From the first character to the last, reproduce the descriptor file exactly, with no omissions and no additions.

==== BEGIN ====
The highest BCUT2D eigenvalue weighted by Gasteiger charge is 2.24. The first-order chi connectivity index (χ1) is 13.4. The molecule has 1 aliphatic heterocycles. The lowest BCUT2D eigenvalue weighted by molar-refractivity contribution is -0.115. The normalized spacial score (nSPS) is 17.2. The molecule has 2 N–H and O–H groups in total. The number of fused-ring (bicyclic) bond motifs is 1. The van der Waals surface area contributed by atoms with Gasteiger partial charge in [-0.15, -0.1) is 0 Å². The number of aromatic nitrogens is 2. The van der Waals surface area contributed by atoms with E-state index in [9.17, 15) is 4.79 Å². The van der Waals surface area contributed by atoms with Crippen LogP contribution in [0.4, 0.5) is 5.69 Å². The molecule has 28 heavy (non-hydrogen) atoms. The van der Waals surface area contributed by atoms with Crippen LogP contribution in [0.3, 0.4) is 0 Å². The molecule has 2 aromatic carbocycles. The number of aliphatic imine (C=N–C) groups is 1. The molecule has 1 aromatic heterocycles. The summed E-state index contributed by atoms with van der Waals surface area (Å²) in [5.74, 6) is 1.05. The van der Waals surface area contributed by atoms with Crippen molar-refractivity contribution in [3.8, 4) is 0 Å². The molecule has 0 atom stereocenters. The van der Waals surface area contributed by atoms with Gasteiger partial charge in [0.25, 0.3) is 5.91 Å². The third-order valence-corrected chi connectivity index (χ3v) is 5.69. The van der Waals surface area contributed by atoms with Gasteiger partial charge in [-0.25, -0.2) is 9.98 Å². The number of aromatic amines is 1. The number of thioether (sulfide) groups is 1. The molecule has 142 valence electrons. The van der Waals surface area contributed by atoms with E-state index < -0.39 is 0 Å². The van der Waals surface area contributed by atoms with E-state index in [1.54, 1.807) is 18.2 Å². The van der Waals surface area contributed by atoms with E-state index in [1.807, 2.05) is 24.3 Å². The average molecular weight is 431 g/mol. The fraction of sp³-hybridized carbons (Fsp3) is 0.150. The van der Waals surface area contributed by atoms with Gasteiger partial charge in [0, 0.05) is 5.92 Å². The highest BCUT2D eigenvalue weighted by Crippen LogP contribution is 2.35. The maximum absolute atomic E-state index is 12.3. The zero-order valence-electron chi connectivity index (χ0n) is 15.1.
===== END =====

The highest BCUT2D eigenvalue weighted by Gasteiger charge is 2.24. The first-order chi connectivity index (χ1) is 13.4. The molecule has 1 aliphatic heterocycles. The lowest BCUT2D eigenvalue weighted by molar-refractivity contribution is -0.115. The normalized spacial score (nSPS) is 17.2. The molecule has 2 N–H and O–H groups in total. The number of fused-ring (bicyclic) bond motifs is 1. The van der Waals surface area contributed by atoms with Gasteiger partial charge in [-0.15, -0.1) is 0 Å². The number of aromatic nitrogens is 2. The van der Waals surface area contributed by atoms with E-state index in [9.17, 15) is 4.79 Å². The van der Waals surface area contributed by atoms with Crippen LogP contribution in [0.4, 0.5) is 5.69 Å². The molecule has 28 heavy (non-hydrogen) atoms. The van der Waals surface area contributed by atoms with Crippen LogP contribution in [0.3, 0.4) is 0 Å². The molecule has 2 aromatic carbocycles. The number of aliphatic imine (C=N–C) groups is 1. The molecule has 1 aromatic heterocycles. The summed E-state index contributed by atoms with van der Waals surface area (Å²) in [5.74, 6) is 1.05. The van der Waals surface area contributed by atoms with Crippen molar-refractivity contribution in [3.8, 4) is 0 Å². The molecule has 0 atom stereocenters. The van der Waals surface area contributed by atoms with Gasteiger partial charge in [0.25, 0.3) is 5.91 Å². The third-order valence-corrected chi connectivity index (χ3v) is 5.69. The van der Waals surface area contributed by atoms with Gasteiger partial charge in [-0.25, -0.2) is 9.98 Å². The number of aromatic amines is 1. The number of thioether (sulfide) groups is 1. The molecule has 142 valence electrons. The van der Waals surface area contributed by atoms with E-state index < -0.39 is 0 Å². The van der Waals surface area contributed by atoms with E-state index in [1.54, 1.807) is 18.2 Å². The van der Waals surface area contributed by atoms with E-state index in [1.807, 2.05) is 24.3 Å². The average molecular weight is 431 g/mol. The fraction of sp³-hybridized carbons (Fsp3) is 0.150. The van der Waals surface area contributed by atoms with Gasteiger partial charge in [0, 0.05) is 5.92 Å². The highest BCUT2D eigenvalue weighted by Crippen LogP contribution is 2.35. The maximum absolute atomic E-state index is 12.3. The zero-order valence-electron chi connectivity index (χ0n) is 15.1.